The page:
Along with three other funded projects, the project is part of Purdue’s “Breaking Through: Developing Multidisciplinary Solutions to Global Grand Challenges” internal grant opportunity, a three-year program that “enables multidisciplinary teams to tackle grand challenges in new ways. Supported through funding from the Andrew W. Mellon Foundation, the program also “embeds policy experts, publishing professionals, and Libraries faculty in the scholarly research and communication process, in order to provide researchers with expert assistance in communicating results directly to the public and key stakeholders.” (See www.purdue.edu/breaking-through/ for more information.)

Reed has been part of “Climate Tipping Points: Gaming Climate Futures” since a few short months after he arrived at Purdue in late 2016. The “Breaking Through” program began in August that year and will continue to fund the four projects through May 2019.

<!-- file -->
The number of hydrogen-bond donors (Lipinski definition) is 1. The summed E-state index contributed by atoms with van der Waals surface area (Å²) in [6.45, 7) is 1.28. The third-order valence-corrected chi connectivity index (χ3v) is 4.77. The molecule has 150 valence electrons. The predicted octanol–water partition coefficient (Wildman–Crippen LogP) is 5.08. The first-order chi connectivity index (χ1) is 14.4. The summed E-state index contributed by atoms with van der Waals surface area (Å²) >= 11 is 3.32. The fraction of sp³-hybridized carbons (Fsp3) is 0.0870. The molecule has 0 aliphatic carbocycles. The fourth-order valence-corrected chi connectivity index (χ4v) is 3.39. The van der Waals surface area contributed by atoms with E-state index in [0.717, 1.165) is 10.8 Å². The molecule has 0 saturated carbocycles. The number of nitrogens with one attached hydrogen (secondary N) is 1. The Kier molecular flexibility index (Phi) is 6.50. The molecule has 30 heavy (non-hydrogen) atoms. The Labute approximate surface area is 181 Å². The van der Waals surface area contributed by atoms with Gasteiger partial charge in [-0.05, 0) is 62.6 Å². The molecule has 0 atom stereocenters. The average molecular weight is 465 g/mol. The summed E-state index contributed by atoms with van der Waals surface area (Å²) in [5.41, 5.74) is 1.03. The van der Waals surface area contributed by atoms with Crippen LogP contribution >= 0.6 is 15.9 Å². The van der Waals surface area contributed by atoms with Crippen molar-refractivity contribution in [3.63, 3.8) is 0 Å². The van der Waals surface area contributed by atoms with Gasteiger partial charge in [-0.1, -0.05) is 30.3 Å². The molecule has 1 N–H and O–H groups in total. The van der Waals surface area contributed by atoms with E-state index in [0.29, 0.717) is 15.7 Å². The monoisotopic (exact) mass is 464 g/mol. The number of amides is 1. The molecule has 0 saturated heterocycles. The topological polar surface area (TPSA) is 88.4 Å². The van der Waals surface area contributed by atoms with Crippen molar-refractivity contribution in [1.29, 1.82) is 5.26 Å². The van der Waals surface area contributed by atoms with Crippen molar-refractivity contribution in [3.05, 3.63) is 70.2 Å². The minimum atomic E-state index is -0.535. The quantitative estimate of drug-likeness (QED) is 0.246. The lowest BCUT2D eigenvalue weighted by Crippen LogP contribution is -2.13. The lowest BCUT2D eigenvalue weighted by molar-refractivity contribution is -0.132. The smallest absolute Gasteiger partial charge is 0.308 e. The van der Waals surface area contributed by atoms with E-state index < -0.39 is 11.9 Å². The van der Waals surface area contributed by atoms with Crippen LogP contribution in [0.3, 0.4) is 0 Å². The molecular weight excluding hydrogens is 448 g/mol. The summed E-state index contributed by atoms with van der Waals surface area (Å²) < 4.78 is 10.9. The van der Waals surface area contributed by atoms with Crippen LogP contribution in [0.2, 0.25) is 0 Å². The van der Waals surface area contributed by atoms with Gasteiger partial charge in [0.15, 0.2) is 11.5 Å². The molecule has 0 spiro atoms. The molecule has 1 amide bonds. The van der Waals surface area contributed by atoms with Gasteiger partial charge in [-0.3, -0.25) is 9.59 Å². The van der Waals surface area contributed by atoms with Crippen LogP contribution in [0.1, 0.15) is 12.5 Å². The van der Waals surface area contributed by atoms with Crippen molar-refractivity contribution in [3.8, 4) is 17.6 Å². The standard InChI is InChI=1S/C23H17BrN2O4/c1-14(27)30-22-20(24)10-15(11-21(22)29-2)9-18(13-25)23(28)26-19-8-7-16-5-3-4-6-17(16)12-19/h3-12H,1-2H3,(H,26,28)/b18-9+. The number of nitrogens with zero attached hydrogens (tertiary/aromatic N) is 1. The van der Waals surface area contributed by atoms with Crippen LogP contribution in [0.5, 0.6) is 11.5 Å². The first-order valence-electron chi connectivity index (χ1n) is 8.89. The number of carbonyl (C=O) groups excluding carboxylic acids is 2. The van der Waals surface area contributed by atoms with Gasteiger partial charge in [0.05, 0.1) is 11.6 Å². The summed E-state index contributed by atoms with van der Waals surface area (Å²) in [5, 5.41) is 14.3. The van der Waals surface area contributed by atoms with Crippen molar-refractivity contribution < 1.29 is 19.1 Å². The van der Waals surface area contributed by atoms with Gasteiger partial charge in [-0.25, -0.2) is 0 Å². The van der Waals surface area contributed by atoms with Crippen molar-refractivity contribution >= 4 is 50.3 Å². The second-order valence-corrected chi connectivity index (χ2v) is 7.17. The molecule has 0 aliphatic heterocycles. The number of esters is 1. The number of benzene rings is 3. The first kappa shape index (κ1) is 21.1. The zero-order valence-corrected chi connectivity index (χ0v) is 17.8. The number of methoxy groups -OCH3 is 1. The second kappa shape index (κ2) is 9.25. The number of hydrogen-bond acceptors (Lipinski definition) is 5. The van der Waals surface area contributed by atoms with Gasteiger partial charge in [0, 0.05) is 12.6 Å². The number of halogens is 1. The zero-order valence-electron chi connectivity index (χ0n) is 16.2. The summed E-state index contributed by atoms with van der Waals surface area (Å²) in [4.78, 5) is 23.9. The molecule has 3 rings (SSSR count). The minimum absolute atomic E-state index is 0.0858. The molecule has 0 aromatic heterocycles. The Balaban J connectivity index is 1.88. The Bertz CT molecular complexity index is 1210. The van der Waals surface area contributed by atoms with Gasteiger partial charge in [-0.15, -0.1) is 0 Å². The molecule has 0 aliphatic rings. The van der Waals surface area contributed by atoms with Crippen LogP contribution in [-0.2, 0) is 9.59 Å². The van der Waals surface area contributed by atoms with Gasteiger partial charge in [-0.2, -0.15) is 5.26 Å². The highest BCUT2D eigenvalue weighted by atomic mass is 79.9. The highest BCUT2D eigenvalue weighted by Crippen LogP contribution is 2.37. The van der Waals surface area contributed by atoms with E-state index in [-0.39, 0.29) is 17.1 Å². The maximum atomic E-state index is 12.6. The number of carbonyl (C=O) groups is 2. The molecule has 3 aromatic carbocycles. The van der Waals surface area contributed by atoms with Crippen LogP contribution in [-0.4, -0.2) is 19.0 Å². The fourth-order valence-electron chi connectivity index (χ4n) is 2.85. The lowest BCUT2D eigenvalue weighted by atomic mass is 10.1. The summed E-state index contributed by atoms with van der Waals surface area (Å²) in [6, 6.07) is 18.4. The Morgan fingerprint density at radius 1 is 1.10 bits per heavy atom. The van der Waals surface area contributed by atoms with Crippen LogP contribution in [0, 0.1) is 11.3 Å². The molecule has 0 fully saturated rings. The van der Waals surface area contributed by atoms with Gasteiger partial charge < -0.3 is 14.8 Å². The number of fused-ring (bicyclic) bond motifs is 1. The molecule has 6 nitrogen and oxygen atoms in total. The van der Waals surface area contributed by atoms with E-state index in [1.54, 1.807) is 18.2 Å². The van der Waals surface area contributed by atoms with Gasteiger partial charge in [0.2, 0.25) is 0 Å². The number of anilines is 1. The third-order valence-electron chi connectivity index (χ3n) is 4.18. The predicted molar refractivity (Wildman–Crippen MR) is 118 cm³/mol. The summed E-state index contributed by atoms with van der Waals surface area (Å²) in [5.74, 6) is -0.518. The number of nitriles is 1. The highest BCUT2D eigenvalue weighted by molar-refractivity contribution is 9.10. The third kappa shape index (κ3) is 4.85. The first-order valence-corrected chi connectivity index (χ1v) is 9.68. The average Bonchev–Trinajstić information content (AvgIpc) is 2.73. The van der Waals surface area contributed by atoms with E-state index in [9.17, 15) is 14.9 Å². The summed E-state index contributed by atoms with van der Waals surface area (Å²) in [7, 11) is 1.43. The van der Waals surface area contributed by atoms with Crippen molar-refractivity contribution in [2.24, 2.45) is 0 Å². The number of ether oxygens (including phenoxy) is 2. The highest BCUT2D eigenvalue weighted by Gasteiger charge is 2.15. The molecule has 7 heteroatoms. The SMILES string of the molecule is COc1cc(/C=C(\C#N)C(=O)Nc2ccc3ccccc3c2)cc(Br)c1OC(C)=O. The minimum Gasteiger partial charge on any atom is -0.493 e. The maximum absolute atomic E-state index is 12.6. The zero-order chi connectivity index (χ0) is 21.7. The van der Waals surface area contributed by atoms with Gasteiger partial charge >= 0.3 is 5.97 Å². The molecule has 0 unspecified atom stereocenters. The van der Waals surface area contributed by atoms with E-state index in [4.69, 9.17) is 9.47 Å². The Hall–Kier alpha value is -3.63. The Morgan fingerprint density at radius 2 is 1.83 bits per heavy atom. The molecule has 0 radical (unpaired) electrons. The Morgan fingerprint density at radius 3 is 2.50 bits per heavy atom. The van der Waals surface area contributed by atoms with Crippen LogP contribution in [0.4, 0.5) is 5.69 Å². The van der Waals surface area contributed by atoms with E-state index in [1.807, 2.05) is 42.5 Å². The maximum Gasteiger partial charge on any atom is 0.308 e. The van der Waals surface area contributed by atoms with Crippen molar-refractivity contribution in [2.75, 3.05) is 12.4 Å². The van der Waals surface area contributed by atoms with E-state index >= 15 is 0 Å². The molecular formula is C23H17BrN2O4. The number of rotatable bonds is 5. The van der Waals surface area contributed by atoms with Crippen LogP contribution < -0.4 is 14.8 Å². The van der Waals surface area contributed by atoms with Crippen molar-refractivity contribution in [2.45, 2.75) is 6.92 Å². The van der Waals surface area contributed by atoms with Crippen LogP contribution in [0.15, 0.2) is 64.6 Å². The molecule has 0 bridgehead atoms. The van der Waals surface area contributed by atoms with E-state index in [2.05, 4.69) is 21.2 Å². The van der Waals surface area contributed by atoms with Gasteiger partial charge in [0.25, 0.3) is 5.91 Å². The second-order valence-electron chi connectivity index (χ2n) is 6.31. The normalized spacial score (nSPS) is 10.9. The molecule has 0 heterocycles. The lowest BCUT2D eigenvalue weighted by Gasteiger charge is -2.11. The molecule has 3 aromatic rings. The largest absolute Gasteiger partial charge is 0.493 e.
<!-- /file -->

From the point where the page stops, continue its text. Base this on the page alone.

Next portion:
“We spent the first year collecting data, because the first thing we needed to know is what climate negotiators know about climate tipping points. We’re working on a paper right now to present the results of that project,” Reed noted.

The Highest Stakes

Through the project, Purdue and external researchers at Utrecht University and Glasgow Caledonian University (GCU) commissioned GCU undergraduate-student game developers to create “Earth Remembers.” At the Bonn Climate Change Conference, “Gaming Climate Futures” team members were able to engage a few climate negotiation delegates to play the game. Other officials, including non-government organization (NGO) officials, as well as a group of students, played “Earth Remembers,” too.